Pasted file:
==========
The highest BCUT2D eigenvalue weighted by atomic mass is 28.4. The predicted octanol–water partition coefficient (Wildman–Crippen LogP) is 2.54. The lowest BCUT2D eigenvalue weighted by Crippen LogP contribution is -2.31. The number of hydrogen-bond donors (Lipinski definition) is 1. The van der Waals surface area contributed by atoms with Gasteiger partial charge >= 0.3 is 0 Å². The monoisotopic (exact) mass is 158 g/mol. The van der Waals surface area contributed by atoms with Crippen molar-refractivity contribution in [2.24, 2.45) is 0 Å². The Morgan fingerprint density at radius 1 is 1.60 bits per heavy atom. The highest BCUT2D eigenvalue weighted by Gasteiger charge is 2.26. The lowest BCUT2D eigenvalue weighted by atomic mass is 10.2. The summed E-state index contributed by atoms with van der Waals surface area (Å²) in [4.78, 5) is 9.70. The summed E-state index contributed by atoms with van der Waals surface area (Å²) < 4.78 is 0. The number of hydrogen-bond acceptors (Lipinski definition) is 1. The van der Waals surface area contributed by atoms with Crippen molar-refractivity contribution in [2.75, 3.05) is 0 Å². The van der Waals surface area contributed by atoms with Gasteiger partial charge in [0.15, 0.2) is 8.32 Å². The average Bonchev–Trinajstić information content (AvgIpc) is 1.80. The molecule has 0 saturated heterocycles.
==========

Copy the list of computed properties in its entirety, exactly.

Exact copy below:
The highest BCUT2D eigenvalue weighted by atomic mass is 28.4. The predicted octanol–water partition coefficient (Wildman–Crippen LogP) is 2.54. The lowest BCUT2D eigenvalue weighted by Crippen LogP contribution is -2.31. The number of hydrogen-bond donors (Lipinski definition) is 1. The van der Waals surface area contributed by atoms with Gasteiger partial charge >= 0.3 is 0 Å². The monoisotopic (exact) mass is 158 g/mol. The van der Waals surface area contributed by atoms with Crippen molar-refractivity contribution in [2.24, 2.45) is 0 Å². The Morgan fingerprint density at radius 1 is 1.60 bits per heavy atom. The highest BCUT2D eigenvalue weighted by Gasteiger charge is 2.26. The lowest BCUT2D eigenvalue weighted by atomic mass is 10.2. The summed E-state index contributed by atoms with van der Waals surface area (Å²) in [4.78, 5) is 9.70. The summed E-state index contributed by atoms with van der Waals surface area (Å²) < 4.78 is 0. The number of hydrogen-bond acceptors (Lipinski definition) is 1. The van der Waals surface area contributed by atoms with Crippen molar-refractivity contribution in [2.75, 3.05) is 0 Å². The van der Waals surface area contributed by atoms with Gasteiger partial charge in [0.15, 0.2) is 8.32 Å². The average Bonchev–Trinajstić information content (AvgIpc) is 1.80. The molecule has 0 saturated heterocycles.